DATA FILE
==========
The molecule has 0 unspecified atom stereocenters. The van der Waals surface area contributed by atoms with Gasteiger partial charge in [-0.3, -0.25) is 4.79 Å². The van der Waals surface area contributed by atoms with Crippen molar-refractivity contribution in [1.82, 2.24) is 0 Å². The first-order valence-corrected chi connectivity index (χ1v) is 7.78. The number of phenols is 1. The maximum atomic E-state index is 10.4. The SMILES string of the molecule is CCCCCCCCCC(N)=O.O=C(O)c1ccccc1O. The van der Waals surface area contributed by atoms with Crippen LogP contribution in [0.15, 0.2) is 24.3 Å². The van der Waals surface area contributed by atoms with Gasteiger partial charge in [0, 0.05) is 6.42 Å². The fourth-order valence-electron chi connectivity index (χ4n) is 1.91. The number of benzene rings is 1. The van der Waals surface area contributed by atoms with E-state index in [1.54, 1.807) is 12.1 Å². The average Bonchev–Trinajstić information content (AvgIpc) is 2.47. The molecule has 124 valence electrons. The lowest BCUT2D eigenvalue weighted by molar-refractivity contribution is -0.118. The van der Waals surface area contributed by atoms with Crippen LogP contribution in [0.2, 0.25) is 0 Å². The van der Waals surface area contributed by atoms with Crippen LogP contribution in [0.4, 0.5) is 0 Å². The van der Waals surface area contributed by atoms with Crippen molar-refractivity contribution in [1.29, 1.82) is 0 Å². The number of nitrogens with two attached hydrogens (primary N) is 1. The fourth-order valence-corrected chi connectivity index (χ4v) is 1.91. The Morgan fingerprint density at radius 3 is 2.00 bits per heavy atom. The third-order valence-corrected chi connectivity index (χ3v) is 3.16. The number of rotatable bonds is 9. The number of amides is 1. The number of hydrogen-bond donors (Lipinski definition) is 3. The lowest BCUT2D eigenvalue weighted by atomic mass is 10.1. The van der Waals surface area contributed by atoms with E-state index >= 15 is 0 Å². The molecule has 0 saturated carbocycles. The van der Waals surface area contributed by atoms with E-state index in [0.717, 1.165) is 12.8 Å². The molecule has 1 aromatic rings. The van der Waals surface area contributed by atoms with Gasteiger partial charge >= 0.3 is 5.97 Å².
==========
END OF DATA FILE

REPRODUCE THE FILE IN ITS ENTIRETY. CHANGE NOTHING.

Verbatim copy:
The molecule has 0 unspecified atom stereocenters. The van der Waals surface area contributed by atoms with Gasteiger partial charge in [-0.3, -0.25) is 4.79 Å². The van der Waals surface area contributed by atoms with Crippen molar-refractivity contribution in [1.82, 2.24) is 0 Å². The first-order valence-corrected chi connectivity index (χ1v) is 7.78. The number of phenols is 1. The maximum atomic E-state index is 10.4. The SMILES string of the molecule is CCCCCCCCCC(N)=O.O=C(O)c1ccccc1O. The van der Waals surface area contributed by atoms with Crippen LogP contribution in [0.15, 0.2) is 24.3 Å². The van der Waals surface area contributed by atoms with Gasteiger partial charge in [0, 0.05) is 6.42 Å². The fourth-order valence-electron chi connectivity index (χ4n) is 1.91. The number of benzene rings is 1. The van der Waals surface area contributed by atoms with E-state index in [1.54, 1.807) is 12.1 Å². The average Bonchev–Trinajstić information content (AvgIpc) is 2.47. The molecule has 124 valence electrons. The lowest BCUT2D eigenvalue weighted by molar-refractivity contribution is -0.118. The van der Waals surface area contributed by atoms with Crippen LogP contribution in [0.2, 0.25) is 0 Å². The van der Waals surface area contributed by atoms with Crippen LogP contribution in [0.4, 0.5) is 0 Å². The van der Waals surface area contributed by atoms with Crippen molar-refractivity contribution in [1.29, 1.82) is 0 Å². The number of nitrogens with two attached hydrogens (primary N) is 1. The fourth-order valence-corrected chi connectivity index (χ4v) is 1.91. The Morgan fingerprint density at radius 3 is 2.00 bits per heavy atom. The third-order valence-corrected chi connectivity index (χ3v) is 3.16. The number of rotatable bonds is 9. The number of amides is 1. The number of hydrogen-bond donors (Lipinski definition) is 3. The lowest BCUT2D eigenvalue weighted by atomic mass is 10.1. The van der Waals surface area contributed by atoms with E-state index >= 15 is 0 Å². The molecule has 0 saturated carbocycles. The van der Waals surface area contributed by atoms with E-state index in [0.717, 1.165) is 12.8 Å². The molecule has 1 aromatic rings. The van der Waals surface area contributed by atoms with Gasteiger partial charge >= 0.3 is 5.97 Å².